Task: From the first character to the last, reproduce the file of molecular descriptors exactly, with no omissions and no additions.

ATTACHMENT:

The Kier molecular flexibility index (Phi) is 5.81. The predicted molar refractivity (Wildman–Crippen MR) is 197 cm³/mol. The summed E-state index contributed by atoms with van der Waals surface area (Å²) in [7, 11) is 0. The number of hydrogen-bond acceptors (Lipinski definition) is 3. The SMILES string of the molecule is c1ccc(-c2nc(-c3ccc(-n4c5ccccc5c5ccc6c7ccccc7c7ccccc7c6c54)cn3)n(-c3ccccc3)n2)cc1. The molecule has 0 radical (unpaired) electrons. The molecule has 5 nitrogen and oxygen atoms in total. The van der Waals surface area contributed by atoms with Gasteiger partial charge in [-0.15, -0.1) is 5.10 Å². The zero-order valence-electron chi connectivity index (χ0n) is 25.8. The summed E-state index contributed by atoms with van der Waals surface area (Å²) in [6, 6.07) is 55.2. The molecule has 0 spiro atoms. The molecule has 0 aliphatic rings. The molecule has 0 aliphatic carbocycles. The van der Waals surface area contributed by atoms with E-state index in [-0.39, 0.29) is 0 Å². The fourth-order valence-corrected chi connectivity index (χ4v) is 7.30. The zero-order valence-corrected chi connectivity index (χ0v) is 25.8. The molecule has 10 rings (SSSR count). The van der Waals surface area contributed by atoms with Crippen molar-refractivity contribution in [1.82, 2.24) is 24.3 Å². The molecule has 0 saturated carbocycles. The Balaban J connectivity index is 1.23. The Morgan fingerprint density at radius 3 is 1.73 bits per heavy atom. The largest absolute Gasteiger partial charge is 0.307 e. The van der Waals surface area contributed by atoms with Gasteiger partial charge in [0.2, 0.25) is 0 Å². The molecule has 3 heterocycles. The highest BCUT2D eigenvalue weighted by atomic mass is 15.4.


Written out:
The Kier molecular flexibility index (Phi) is 5.81. The predicted molar refractivity (Wildman–Crippen MR) is 197 cm³/mol. The summed E-state index contributed by atoms with van der Waals surface area (Å²) in [7, 11) is 0. The number of hydrogen-bond acceptors (Lipinski definition) is 3. The SMILES string of the molecule is c1ccc(-c2nc(-c3ccc(-n4c5ccccc5c5ccc6c7ccccc7c7ccccc7c6c54)cn3)n(-c3ccccc3)n2)cc1. The molecule has 0 radical (unpaired) electrons. The molecule has 5 nitrogen and oxygen atoms in total. The van der Waals surface area contributed by atoms with Gasteiger partial charge in [-0.15, -0.1) is 5.10 Å². The zero-order valence-electron chi connectivity index (χ0n) is 25.8. The summed E-state index contributed by atoms with van der Waals surface area (Å²) in [6, 6.07) is 55.2. The molecule has 0 spiro atoms. The molecule has 0 aliphatic rings. The molecule has 0 aliphatic carbocycles. The van der Waals surface area contributed by atoms with E-state index in [-0.39, 0.29) is 0 Å². The fourth-order valence-corrected chi connectivity index (χ4v) is 7.30. The zero-order valence-corrected chi connectivity index (χ0v) is 25.8. The molecule has 10 rings (SSSR count). The van der Waals surface area contributed by atoms with Crippen molar-refractivity contribution in [1.82, 2.24) is 24.3 Å². The molecule has 0 saturated carbocycles. The Balaban J connectivity index is 1.23. The Morgan fingerprint density at radius 3 is 1.73 bits per heavy atom. The largest absolute Gasteiger partial charge is 0.307 e. The van der Waals surface area contributed by atoms with Gasteiger partial charge in [0.2, 0.25) is 0 Å². The molecule has 3 heterocycles. The highest BCUT2D eigenvalue weighted by atomic mass is 15.4.